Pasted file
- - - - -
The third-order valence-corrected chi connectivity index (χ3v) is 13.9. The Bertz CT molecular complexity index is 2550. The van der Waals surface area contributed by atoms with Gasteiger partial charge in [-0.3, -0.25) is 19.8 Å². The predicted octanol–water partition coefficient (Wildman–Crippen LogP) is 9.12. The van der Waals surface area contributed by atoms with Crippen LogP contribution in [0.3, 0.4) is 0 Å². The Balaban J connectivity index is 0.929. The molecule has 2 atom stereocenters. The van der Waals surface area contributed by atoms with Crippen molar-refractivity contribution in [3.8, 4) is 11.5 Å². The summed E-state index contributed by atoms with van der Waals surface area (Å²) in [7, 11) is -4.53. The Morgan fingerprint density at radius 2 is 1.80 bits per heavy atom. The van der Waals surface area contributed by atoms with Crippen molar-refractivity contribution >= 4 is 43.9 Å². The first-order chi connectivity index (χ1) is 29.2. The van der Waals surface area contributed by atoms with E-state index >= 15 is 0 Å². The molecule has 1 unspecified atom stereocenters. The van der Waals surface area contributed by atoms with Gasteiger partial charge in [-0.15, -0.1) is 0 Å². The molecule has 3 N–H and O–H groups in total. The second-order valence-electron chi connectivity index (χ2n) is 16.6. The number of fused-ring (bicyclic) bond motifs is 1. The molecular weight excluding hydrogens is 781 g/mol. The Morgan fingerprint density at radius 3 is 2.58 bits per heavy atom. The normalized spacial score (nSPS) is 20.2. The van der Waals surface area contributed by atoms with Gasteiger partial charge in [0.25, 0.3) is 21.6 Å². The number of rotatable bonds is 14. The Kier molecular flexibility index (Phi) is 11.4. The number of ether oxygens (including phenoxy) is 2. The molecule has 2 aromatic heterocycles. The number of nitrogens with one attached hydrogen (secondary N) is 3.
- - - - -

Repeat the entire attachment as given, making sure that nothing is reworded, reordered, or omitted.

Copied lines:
The third-order valence-corrected chi connectivity index (χ3v) is 13.9. The Bertz CT molecular complexity index is 2550. The van der Waals surface area contributed by atoms with Gasteiger partial charge in [-0.3, -0.25) is 19.8 Å². The predicted octanol–water partition coefficient (Wildman–Crippen LogP) is 9.12. The van der Waals surface area contributed by atoms with Crippen LogP contribution in [0.3, 0.4) is 0 Å². The Balaban J connectivity index is 0.929. The molecule has 2 atom stereocenters. The van der Waals surface area contributed by atoms with Crippen molar-refractivity contribution in [3.8, 4) is 11.5 Å². The summed E-state index contributed by atoms with van der Waals surface area (Å²) in [7, 11) is -4.53. The Morgan fingerprint density at radius 2 is 1.80 bits per heavy atom. The van der Waals surface area contributed by atoms with Crippen molar-refractivity contribution >= 4 is 43.9 Å². The first-order chi connectivity index (χ1) is 29.2. The van der Waals surface area contributed by atoms with E-state index >= 15 is 0 Å². The molecule has 1 unspecified atom stereocenters. The van der Waals surface area contributed by atoms with Gasteiger partial charge in [-0.15, -0.1) is 0 Å². The molecule has 3 N–H and O–H groups in total. The second-order valence-electron chi connectivity index (χ2n) is 16.6. The number of fused-ring (bicyclic) bond motifs is 1. The molecular weight excluding hydrogens is 781 g/mol. The Morgan fingerprint density at radius 3 is 2.58 bits per heavy atom. The normalized spacial score (nSPS) is 20.2. The van der Waals surface area contributed by atoms with Gasteiger partial charge in [0.25, 0.3) is 21.6 Å². The number of rotatable bonds is 14. The Kier molecular flexibility index (Phi) is 11.4. The number of ether oxygens (including phenoxy) is 2. The molecule has 2 aromatic heterocycles. The number of nitrogens with one attached hydrogen (secondary N) is 3.